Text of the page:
By Troy Williams
The most difficult part about doing time in prison is not living in a 4-foot-by-9-foot cage. It’s not having to live in that cage with another man. It’s not the constant threat of prison riots or interaction with a prison guard who believes it’s his duty to enforce punishment.
The most difficult part about doing time in prison is being unable to have meaningful contact with your family.
In the article, “Without Family Visits and Phone Calls, the Soul, Heart, Mind And Spirit Deteriorates,” Richard Johnson wrote, “When someone goes to prison and is isolated from family and friends, the alienation can be extremely devastating on a number of fronts.”
Two months ago, I paroled from San Quentin State Prison after serving 18 years of a life sentence. If it weren’t for the unconditional love and support of family, what I chose to do with my time in prison would have been very different.
It was through letters and Sunday morning phone calls that my elderly mother encouraged her grown son to be a better man. It was her unwavering support after everyone else had given up that gave me the strength to look deep inside.
It was the letters and visits from a child who begged to know, year after year, when her daddy was coming home that gave me the will to change.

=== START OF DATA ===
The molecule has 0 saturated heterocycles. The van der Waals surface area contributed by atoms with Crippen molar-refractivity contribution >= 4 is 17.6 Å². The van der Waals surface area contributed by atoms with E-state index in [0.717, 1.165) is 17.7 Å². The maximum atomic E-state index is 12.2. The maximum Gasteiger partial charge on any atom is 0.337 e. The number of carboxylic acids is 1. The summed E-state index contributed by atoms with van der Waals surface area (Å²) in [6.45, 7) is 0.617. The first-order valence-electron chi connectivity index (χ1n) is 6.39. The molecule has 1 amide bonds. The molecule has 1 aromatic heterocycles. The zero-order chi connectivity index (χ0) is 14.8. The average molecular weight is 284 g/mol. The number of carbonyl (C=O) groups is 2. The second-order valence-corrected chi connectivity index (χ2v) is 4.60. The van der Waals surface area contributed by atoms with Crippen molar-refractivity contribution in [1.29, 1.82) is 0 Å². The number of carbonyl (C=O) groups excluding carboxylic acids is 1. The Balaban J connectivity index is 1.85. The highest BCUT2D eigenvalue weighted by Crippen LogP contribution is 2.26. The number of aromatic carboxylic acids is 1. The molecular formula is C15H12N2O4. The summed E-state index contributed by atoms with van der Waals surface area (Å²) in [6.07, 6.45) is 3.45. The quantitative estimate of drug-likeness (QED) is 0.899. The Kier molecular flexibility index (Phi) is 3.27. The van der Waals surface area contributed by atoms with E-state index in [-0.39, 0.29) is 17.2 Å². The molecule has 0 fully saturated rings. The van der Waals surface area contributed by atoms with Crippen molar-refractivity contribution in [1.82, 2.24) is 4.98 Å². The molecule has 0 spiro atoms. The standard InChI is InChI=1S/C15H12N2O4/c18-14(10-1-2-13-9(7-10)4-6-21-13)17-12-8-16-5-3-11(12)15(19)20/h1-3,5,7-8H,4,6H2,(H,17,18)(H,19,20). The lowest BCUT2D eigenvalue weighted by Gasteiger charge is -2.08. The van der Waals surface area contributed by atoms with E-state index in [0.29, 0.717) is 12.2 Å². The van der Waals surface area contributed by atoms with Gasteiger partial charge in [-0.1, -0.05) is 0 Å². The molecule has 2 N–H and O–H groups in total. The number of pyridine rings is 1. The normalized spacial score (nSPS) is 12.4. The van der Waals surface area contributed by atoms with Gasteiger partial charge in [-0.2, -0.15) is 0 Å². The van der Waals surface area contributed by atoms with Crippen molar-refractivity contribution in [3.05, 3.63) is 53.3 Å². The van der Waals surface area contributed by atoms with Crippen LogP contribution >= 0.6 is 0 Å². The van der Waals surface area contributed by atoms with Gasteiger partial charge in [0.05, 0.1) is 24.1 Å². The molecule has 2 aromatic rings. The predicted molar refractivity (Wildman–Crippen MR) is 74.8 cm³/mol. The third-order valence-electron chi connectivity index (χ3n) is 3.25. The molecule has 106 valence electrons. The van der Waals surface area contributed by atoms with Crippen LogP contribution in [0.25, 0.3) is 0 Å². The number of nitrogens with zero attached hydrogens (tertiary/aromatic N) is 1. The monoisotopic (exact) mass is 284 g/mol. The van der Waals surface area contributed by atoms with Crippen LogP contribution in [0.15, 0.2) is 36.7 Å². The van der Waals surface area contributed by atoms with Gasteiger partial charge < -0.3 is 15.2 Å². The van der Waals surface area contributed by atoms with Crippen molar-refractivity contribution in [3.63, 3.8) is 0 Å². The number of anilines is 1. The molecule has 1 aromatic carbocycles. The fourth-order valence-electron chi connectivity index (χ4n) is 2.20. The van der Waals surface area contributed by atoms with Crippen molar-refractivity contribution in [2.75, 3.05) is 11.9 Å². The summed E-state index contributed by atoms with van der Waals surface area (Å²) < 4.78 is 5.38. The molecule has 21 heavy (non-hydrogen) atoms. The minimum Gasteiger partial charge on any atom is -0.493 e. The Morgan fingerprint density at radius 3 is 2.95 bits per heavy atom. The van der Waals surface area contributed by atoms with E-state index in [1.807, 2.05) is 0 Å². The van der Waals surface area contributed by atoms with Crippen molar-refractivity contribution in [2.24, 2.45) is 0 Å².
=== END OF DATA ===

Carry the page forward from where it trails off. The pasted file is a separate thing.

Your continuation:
My oldest daughter was eight years old when I began my sentence. She would write me discussing “the-world-is-coming-to-an-end” situations that children go through. By the time I received her letters (which in most cases took up to 30 days) and wrote her back, the problem was long over.
Ultimately, she was left having to blindly figure her way through life. She didn’t know that her father wasn’t ignoring her need for connection; he just wasn’t receiving her mail in a timely fashion.
I couldn’t just pick up the phone and call, and my child’s caregiver couldn’t afford transportation to travel 600 miles every weekend to visit.
In fact, if it wasn’t for programs like Get On The Bus, my child would not have been able to see me the last eight years of my incarceration nor would she have been able to introduce her son to his grandfather. Get On The Bus is a non-profit organization that provides transportation, free of charge, for children and their caregivers to prisons throughout the state of California.
On one hand, I am fully aware that, ultimately, I must bear responsibility because it was my actions that took me away from my children in the first place.
On the other hand, society also has an obligation to balance punishment for a crime with the benefit of a father being in his child’s life.
The children commit no crime, they long for the comfort of their father, and few care enough to show them compassion. Then society wonders why 70 percent of children with parents in prison end up incarcerated.
Troy Williams is a videographer and independent journalist based in the Bay Area. He owns a media production company, 4 North 22. For more information, contact him at firstname.lastname@example.org or visit 4north22.com.